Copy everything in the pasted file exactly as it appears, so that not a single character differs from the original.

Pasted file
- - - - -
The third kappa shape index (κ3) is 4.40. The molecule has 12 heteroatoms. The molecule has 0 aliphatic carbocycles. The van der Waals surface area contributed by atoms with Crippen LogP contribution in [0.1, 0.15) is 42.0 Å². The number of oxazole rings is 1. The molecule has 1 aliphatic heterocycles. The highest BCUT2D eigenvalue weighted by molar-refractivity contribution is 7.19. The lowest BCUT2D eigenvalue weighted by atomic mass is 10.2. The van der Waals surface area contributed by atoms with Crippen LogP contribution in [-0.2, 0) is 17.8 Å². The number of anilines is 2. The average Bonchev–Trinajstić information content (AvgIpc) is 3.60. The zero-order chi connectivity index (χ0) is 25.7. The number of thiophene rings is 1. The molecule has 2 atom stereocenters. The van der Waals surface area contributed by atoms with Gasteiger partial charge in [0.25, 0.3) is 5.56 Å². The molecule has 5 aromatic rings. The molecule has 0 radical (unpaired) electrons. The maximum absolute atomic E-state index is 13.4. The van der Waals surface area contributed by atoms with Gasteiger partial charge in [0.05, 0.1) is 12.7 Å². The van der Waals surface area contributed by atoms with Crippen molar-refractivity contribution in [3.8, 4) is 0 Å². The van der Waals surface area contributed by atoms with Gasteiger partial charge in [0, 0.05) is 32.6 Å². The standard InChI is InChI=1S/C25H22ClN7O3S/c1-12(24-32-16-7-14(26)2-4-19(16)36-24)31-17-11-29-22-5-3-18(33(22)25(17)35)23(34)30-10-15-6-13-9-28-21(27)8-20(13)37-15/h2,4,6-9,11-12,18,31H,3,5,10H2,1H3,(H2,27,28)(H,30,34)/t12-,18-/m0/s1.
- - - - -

The third kappa shape index (κ3) is 4.40. The molecule has 12 heteroatoms. The molecule has 0 aliphatic carbocycles. The van der Waals surface area contributed by atoms with Crippen LogP contribution in [0.1, 0.15) is 42.0 Å². The number of oxazole rings is 1. The molecule has 1 aliphatic heterocycles. The highest BCUT2D eigenvalue weighted by molar-refractivity contribution is 7.19. The lowest BCUT2D eigenvalue weighted by atomic mass is 10.2. The van der Waals surface area contributed by atoms with Crippen LogP contribution in [-0.2, 0) is 17.8 Å². The number of anilines is 2. The average Bonchev–Trinajstić information content (AvgIpc) is 3.60. The zero-order chi connectivity index (χ0) is 25.7. The number of thiophene rings is 1. The molecule has 2 atom stereocenters. The van der Waals surface area contributed by atoms with Gasteiger partial charge in [0.25, 0.3) is 5.56 Å². The molecule has 5 aromatic rings. The molecule has 0 radical (unpaired) electrons. The maximum absolute atomic E-state index is 13.4. The van der Waals surface area contributed by atoms with Gasteiger partial charge in [0.05, 0.1) is 12.7 Å². The van der Waals surface area contributed by atoms with Crippen molar-refractivity contribution in [3.8, 4) is 0 Å². The van der Waals surface area contributed by atoms with Gasteiger partial charge in [0, 0.05) is 32.6 Å². The standard InChI is InChI=1S/C25H22ClN7O3S/c1-12(24-32-16-7-14(26)2-4-19(16)36-24)31-17-11-29-22-5-3-18(33(22)25(17)35)23(34)30-10-15-6-13-9-28-21(27)8-20(13)37-15/h2,4,6-9,11-12,18,31H,3,5,10H2,1H3,(H2,27,28)(H,30,34)/t12-,18-/m0/s1.